TR: In Sad By Design you say you’re more attracted to networks and smaller groups as compared to Hardt and Negri’s idea of the “commonwealth of the commons.” How do you see this distinction, and how do we form these autonomous networks that don’t just become bureaucratic in nature, and are still communal without replicating past models of communes?

GL: How to scale up to the higher level of common infrastructures, public stacks, socialized logistics, open source software and protocols? That should be our concern. However, the strategic debates are not taking place — yet. There is a non-existing intellectual climate where the Hegelian accelerationist techno-totality faction and their anarchist grassroots counterparts do not meet. It is macro against micro. There’s a culture of mutual suspicion that we ought to get rid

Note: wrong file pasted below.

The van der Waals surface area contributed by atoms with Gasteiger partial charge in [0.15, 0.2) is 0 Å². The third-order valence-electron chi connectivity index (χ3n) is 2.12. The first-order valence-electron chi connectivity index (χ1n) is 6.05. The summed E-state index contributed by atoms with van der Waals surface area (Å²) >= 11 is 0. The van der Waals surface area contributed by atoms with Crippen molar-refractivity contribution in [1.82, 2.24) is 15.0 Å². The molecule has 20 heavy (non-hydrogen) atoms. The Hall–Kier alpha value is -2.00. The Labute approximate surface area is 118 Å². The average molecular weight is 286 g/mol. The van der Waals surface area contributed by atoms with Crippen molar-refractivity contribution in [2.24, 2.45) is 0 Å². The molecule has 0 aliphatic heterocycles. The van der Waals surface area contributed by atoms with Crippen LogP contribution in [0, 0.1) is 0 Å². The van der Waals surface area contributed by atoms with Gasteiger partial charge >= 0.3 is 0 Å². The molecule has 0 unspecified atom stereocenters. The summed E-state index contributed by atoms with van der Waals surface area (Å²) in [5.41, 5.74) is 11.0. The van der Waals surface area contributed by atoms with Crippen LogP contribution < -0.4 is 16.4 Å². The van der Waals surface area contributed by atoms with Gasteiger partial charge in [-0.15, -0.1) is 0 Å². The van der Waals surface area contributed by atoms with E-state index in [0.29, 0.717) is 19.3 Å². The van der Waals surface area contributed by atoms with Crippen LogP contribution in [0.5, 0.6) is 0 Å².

of. I bet we’ll get there soon. The climate crisis will force us to come together and sort this out. I want to go into this with an open mind as the ‘stack of crises’ is only growing. Urgency will force movements to work on all levels. Take the German Bits & Trees network, this is a collective effort to deal with the ‘IT causing pollution, energy waste and mineral disasters’ to see what can actually be done beyond accusations and the neo-liberal ‘woke’ spread of personal guilt that lacks any strategy apart from creating resignation and the policing of others. IT is now a serious environmental issue.

TR: The Woodbine network & collective formed after Occupy Wall Street and Hurricane Sandy, and sees these crises of financial capitalism and this new era of climate disaster as connected. How do you see autonomy and the horizon of the commons in relation to the internet, ecology, and climate change?